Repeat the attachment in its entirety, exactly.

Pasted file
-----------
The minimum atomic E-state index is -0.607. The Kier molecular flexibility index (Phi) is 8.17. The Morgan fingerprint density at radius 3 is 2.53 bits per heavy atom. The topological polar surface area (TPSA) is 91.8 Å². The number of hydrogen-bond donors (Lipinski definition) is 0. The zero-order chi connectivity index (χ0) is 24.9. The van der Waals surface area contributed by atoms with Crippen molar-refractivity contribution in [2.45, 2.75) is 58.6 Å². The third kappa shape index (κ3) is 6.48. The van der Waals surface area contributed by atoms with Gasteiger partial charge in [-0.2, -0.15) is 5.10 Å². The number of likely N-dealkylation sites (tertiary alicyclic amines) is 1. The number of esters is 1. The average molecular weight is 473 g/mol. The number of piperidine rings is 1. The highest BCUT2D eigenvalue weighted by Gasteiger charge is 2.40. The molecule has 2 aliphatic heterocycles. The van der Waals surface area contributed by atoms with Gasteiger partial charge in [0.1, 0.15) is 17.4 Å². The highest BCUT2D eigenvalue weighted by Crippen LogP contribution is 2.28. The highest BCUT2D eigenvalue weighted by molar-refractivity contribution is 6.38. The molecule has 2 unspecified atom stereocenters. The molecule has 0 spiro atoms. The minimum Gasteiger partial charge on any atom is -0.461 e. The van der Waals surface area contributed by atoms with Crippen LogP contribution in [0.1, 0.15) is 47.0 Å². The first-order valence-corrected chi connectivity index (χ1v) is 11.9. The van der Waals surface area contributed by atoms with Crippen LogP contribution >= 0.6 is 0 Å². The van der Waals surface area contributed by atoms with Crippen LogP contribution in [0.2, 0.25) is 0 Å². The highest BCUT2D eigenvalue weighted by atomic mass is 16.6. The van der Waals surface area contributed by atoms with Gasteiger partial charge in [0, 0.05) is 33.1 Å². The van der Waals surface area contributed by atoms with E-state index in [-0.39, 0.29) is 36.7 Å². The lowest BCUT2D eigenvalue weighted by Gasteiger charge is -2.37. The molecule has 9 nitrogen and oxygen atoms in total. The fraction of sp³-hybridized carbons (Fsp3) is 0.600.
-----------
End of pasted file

The minimum atomic E-state index is -0.607. The Kier molecular flexibility index (Phi) is 8.17. The Morgan fingerprint density at radius 3 is 2.53 bits per heavy atom. The topological polar surface area (TPSA) is 91.8 Å². The number of hydrogen-bond donors (Lipinski definition) is 0. The zero-order chi connectivity index (χ0) is 24.9. The van der Waals surface area contributed by atoms with Crippen molar-refractivity contribution in [2.45, 2.75) is 58.6 Å². The third kappa shape index (κ3) is 6.48. The van der Waals surface area contributed by atoms with Gasteiger partial charge in [-0.2, -0.15) is 5.10 Å². The number of likely N-dealkylation sites (tertiary alicyclic amines) is 1. The number of esters is 1. The average molecular weight is 473 g/mol. The number of piperidine rings is 1. The highest BCUT2D eigenvalue weighted by Gasteiger charge is 2.40. The molecule has 2 aliphatic heterocycles. The van der Waals surface area contributed by atoms with Gasteiger partial charge in [0.1, 0.15) is 17.4 Å². The highest BCUT2D eigenvalue weighted by Crippen LogP contribution is 2.28. The highest BCUT2D eigenvalue weighted by molar-refractivity contribution is 6.38. The molecule has 2 unspecified atom stereocenters. The molecule has 0 spiro atoms. The minimum Gasteiger partial charge on any atom is -0.461 e. The van der Waals surface area contributed by atoms with Crippen LogP contribution in [0.1, 0.15) is 47.0 Å². The first-order valence-corrected chi connectivity index (χ1v) is 11.9. The van der Waals surface area contributed by atoms with Crippen LogP contribution >= 0.6 is 0 Å². The van der Waals surface area contributed by atoms with Crippen LogP contribution in [0.2, 0.25) is 0 Å². The highest BCUT2D eigenvalue weighted by atomic mass is 16.6. The van der Waals surface area contributed by atoms with Gasteiger partial charge in [0, 0.05) is 33.1 Å². The van der Waals surface area contributed by atoms with E-state index in [-0.39, 0.29) is 36.7 Å². The lowest BCUT2D eigenvalue weighted by Gasteiger charge is -2.37. The molecule has 9 nitrogen and oxygen atoms in total. The fraction of sp³-hybridized carbons (Fsp3) is 0.600.